A meager crowd of only 150 or so at this event could only be chalked up to a lack of name brand recognition, because once I told people that the driving forces behind the Cocteau Twins and Dead Can Dance were playing at the intimate Venue night club in Vancouver, I instantly had a posse of six to accompany me. I now regret not starting the recruiting drive weeks earlier.
Robin Guthrie (Cocteaus minus Liz Fraser) and Brendan Perry (DCD minus Lisa Gerrard) are the Bjorn and Benny of the 4AD set: the men behind the women and the driving forces behind a now-iconic genre. You can peg their distinctive, atmospheric vibes in two notes, even if you can’t remember a song or album title.
Unfortunately, I missed the first part of opener Guthrie's set, not anticipating a 9pm sharp start at a bar gig. Nevertheless, despite being an instrumentalist, the lushness and depth of the ambience he seduces out of his guitar musically encroaches heaven on earth (aka Las Vegas).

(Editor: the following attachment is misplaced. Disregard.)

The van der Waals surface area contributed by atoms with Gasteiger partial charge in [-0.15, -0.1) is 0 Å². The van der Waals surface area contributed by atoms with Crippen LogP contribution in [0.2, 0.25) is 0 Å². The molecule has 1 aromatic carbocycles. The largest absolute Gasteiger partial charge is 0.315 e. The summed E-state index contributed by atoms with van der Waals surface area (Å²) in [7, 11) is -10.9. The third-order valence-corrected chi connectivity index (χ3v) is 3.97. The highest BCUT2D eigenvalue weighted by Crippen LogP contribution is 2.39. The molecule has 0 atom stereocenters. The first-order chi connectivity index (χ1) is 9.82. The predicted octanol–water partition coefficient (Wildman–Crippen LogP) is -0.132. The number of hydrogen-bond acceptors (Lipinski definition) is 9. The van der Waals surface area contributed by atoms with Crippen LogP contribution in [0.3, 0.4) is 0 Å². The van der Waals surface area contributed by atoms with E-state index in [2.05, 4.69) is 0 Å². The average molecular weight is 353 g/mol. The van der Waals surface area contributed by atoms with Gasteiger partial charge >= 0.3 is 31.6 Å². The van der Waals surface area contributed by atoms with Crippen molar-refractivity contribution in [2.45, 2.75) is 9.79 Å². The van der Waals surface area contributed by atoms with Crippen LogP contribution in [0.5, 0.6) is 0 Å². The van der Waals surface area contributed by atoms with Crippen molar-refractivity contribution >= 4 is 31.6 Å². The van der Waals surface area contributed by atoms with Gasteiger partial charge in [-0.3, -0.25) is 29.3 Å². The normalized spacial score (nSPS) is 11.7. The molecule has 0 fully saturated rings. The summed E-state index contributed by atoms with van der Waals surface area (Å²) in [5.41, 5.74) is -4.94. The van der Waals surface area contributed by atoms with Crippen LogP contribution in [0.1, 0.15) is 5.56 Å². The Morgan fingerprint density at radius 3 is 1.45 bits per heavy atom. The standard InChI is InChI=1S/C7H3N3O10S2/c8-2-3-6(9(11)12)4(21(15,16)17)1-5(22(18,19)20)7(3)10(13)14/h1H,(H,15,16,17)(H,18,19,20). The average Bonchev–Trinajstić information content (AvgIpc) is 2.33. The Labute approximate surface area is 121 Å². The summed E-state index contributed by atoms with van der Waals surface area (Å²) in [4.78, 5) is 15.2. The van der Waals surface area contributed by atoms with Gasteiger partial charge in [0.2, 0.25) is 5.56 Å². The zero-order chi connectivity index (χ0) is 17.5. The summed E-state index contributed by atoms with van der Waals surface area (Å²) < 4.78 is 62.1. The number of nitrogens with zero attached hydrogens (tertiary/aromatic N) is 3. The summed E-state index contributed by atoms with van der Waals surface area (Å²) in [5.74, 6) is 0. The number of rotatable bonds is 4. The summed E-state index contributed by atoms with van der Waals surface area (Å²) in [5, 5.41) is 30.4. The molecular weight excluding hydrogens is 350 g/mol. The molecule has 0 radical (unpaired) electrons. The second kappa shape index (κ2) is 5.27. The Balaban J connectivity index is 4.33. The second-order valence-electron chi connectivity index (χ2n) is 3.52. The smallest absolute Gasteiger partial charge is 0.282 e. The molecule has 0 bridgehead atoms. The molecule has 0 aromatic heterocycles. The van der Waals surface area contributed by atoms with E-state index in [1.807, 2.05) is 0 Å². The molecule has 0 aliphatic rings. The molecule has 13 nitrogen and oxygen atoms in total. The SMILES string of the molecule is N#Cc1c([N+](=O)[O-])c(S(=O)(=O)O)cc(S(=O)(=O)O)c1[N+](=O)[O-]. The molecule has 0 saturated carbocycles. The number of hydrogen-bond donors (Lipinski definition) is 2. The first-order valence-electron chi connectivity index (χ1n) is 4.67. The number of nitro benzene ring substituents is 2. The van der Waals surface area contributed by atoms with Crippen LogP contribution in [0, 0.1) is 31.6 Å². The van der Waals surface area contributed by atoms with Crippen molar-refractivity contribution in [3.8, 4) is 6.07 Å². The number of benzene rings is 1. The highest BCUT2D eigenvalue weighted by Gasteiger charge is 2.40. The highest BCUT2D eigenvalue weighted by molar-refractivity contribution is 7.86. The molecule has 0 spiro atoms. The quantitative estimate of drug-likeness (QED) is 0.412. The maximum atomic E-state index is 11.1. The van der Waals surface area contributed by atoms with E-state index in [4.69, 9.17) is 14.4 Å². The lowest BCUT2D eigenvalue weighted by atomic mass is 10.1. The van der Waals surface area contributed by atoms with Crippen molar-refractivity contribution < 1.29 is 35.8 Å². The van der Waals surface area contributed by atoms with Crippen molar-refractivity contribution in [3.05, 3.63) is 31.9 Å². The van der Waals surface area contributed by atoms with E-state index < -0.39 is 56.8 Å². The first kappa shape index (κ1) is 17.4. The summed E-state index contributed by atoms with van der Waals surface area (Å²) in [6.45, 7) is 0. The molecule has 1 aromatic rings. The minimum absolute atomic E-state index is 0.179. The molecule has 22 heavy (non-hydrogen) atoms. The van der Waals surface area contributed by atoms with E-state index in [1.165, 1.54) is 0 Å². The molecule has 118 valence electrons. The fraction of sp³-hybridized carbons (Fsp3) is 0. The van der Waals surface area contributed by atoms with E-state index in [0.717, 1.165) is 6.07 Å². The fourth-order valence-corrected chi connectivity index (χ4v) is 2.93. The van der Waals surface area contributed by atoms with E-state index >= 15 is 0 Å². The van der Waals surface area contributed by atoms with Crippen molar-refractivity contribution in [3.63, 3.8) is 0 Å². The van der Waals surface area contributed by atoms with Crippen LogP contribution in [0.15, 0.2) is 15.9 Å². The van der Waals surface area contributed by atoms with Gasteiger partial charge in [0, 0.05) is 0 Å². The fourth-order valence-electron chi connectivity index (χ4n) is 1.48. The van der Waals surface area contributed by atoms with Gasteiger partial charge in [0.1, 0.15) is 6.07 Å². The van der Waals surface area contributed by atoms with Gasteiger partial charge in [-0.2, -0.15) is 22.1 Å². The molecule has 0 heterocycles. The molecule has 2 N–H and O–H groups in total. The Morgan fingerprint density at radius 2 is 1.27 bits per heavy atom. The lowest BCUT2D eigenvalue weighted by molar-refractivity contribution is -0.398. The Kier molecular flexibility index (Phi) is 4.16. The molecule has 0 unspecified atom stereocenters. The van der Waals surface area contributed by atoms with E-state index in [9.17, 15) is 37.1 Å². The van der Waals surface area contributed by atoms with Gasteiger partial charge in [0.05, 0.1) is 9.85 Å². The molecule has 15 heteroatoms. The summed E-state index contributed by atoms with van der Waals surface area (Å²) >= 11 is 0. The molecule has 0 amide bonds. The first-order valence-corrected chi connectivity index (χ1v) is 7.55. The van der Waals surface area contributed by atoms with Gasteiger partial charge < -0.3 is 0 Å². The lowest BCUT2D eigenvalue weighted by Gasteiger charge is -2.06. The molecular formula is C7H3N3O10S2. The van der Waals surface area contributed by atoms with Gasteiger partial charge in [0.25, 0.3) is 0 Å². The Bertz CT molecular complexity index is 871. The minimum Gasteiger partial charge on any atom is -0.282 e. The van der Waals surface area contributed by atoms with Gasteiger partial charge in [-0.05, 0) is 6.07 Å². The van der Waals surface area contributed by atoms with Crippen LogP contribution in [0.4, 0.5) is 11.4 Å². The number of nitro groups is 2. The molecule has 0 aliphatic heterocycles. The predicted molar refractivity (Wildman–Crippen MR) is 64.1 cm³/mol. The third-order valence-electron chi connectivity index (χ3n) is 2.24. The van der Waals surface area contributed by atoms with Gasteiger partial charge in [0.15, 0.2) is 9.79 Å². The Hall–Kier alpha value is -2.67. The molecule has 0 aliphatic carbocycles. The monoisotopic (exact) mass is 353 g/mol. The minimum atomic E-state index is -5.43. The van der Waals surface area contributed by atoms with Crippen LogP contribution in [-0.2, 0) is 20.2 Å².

Augmented visually by a trippy, cloud-laden backdrop – like a PowerPoint presentation on steroids – the overall effect when combined with Guthrie’s lush sound was overwhelming and enrapturing. While I had assumed he would be solo, the addition of a rhythm section both grounded and augmented the surreal, transcendental element of the set, which was meant to promote Guthrie's latest aural offering, Emeralds.
Guthrie, however, did dispatch his cohorts at the set’s end and single-handedly demonstrated – literally – what a force beyond nature he is.
As a reflex, I want to say that Guthrie’s Cocteau Twins partner Fraser was missed, but that would be an outright lie. Robin, although not much to look at, produced music of such stature that he overshadowed his own Cocteau's legacy, actualizing the credo of “letting the music do the talking.”